Introduction to Element Descriptors

An element descriptor is a multiple linked list of elements that an application can easily traverse. All memory associated to the element descriptor is allocated by MicroStation.

Element descriptors are an in memory representation of elements in the design file; they do not reside in the design file. When a complex element (for example, a cell or text node) is read into an element descriptor, the element descriptor read function sets up all of the nesting for that complex element.

MicroStation updates the header information in complex elements when the elements in the element descriptor are written back to disk. This removes the responsibility of setting words to follow (WTF), maintaining elementSize, etc., from your application.

Element descriptors can represent cells and shared cells, complex chains and shapes, or a group of elements such as the selection set or fence contents.

Element descriptor header information includes:

struct msElementDescr // defined in mselems.h
struct MSElementDescr *next; // ptr to first entry in list
struct MSElementDescr *previous; // ptr to last entry in list
struct MSElementDescr *myHeader; // ptr to my hdr
struct MSElementDescr *firstElem; // ptr to first elem if header
DgnModelRefP *dgnModelRef; // valid only if from cache
ElementRef *elementRef; // valid only if from cache
Int32 isHeader; // is this a complex header
Int32 isValid; // INTERNAL USE ONLY
Int32 userData1; // available for user
Int32 userData2; // available for user
} h;
MSElement el; // elem data

Sample element descriptors


This is an in-memory representation of a cell with three primitive elements. myHeader points back to the cell header from each component element.


This is an in-memory representation of a cell with two primitive elements and on nested cell.


This is an in-memory representation of a selection set.

Recursive programming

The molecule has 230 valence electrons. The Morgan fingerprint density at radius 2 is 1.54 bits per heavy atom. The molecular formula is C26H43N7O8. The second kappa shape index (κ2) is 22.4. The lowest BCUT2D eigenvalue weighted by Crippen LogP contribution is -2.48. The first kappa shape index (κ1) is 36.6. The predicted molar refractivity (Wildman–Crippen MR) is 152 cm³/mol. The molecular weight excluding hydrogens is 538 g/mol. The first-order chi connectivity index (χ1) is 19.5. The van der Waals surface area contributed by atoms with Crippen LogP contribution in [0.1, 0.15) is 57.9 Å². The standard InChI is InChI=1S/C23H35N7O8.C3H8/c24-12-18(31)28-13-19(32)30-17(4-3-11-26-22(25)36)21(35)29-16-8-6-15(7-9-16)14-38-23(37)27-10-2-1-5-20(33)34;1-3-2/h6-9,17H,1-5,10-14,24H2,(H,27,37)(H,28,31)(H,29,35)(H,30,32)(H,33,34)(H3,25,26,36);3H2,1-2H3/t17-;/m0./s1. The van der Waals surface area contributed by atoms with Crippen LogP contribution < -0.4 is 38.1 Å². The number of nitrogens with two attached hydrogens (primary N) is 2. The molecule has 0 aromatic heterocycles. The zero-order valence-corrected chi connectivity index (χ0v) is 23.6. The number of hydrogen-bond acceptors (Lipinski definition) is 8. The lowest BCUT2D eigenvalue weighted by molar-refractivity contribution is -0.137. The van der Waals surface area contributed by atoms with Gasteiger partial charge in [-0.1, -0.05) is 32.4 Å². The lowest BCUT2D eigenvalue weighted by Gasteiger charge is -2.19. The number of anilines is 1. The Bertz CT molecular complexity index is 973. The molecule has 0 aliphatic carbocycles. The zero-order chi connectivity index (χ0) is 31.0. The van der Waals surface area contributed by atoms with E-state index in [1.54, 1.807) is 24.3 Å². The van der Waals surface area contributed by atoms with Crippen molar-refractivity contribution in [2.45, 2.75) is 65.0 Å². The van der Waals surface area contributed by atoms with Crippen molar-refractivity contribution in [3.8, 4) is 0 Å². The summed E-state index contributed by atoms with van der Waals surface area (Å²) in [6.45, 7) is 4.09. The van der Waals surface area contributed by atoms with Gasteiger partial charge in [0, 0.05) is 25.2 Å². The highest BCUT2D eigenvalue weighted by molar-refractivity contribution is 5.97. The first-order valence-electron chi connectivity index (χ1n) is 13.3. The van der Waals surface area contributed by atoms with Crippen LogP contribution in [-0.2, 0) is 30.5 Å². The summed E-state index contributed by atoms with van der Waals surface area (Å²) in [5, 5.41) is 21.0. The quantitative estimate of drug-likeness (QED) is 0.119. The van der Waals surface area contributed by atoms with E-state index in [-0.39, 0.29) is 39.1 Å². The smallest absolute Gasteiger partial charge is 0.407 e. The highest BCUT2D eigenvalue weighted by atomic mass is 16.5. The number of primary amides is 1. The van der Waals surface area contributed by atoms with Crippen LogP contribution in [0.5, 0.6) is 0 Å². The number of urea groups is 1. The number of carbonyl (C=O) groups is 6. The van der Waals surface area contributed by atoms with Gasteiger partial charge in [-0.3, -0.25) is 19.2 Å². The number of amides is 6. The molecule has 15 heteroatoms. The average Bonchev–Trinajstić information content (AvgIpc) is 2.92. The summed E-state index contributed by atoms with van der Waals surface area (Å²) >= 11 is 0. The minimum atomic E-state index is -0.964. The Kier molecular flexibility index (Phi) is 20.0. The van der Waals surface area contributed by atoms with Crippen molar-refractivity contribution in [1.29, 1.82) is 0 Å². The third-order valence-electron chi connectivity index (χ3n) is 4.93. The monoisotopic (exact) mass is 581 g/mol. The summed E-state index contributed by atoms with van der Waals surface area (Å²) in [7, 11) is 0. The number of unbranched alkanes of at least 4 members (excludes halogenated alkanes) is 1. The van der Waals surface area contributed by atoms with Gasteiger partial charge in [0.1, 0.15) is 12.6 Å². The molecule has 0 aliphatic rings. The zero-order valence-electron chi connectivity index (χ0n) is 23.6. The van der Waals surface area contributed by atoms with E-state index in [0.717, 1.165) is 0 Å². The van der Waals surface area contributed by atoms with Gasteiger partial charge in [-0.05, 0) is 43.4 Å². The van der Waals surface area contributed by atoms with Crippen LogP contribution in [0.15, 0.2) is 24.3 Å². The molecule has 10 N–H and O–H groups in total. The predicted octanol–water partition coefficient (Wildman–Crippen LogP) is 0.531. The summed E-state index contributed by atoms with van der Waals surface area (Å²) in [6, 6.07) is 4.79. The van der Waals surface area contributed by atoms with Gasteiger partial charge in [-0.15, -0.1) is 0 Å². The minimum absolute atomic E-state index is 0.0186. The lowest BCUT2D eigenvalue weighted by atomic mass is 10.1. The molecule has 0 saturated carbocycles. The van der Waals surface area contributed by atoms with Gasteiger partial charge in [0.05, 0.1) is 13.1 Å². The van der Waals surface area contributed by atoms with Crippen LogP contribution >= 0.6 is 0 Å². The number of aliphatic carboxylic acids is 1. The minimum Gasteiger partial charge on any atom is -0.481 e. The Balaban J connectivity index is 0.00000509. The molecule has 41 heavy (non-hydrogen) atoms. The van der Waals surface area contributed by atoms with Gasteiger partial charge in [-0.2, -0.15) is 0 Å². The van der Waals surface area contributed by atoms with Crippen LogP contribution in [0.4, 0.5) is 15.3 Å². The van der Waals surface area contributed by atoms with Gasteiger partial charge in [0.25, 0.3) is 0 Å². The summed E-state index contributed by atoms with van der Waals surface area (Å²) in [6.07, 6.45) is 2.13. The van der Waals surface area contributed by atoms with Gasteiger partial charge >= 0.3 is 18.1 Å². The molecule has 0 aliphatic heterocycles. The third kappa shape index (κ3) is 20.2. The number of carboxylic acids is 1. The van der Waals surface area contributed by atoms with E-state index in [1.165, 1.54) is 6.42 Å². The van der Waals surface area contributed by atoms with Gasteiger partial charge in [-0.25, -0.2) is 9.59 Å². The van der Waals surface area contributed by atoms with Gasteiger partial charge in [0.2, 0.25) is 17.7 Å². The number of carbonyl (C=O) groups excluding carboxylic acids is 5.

A recursive function is a function that calls itself. Element descriptors, because of their multiple links, lend themselves quite well to recursive programming.

Recursive programming and element descriptors are perfectly suited for nested complex elements because at each level of nesting the application simply calls the recursive function to do any processing.

Recursive programs can be difficult to debug because it is often difficult to determine how deeply nested the program is at any given time.

Stack usage must be carefully monitored when recursively processing element descriptors. Each invocation of the recursive function uses stack space for all of its automatic variables.

This is an example of a recursive function that modifies an element descriptor:

Private void modElementDescriptor
MSElementDescr *elmdP
// if this is a header element, call with first child element
if (elmdP->h.isHeader)
}while (elmdP-> != NULL);

Functions that use element descriptors

Functions that use element descriptors include all mdlElmdscr_..., mdlModify_..., mdlCell_..., mdlSharedCell_..., mdlBspline_... and mdlDynamic_setElmDescr, with more to come.

Element descriptor validation

Element descriptors validate the data in complex headers, including range, class and level bit map, words in description, number of elements, number of poles and maximum length of a text element in a text node.

Validation is automatic when an element descriptor is added to the design file.

To force an element descriptor to be validated, set elmdP->isValid to FALSE.

We never set elmdP->isValid to TRUE. An application can check if the flag is TRUE, but should never set it to TRUE. 

Cautions about memory use and element descriptor size

Element descriptors can use a lot of memory. Although MicroStation allocates the memory for an element descriptor, an application must tell MicroStation to free the memory allocated to an element descriptor when the application is finished with it. For debugging, periodically use the command SHOW HEAP ELMD to determine if all memory allocated to element descriptors has been freed.

Do not copy to/from element descriptors using sizeof(MSElement). The el portion of the element descriptor is dynamically allocated to only hold the size of the actual element. To get the size of the el portion of the element descriptor, call mdlElement_size.

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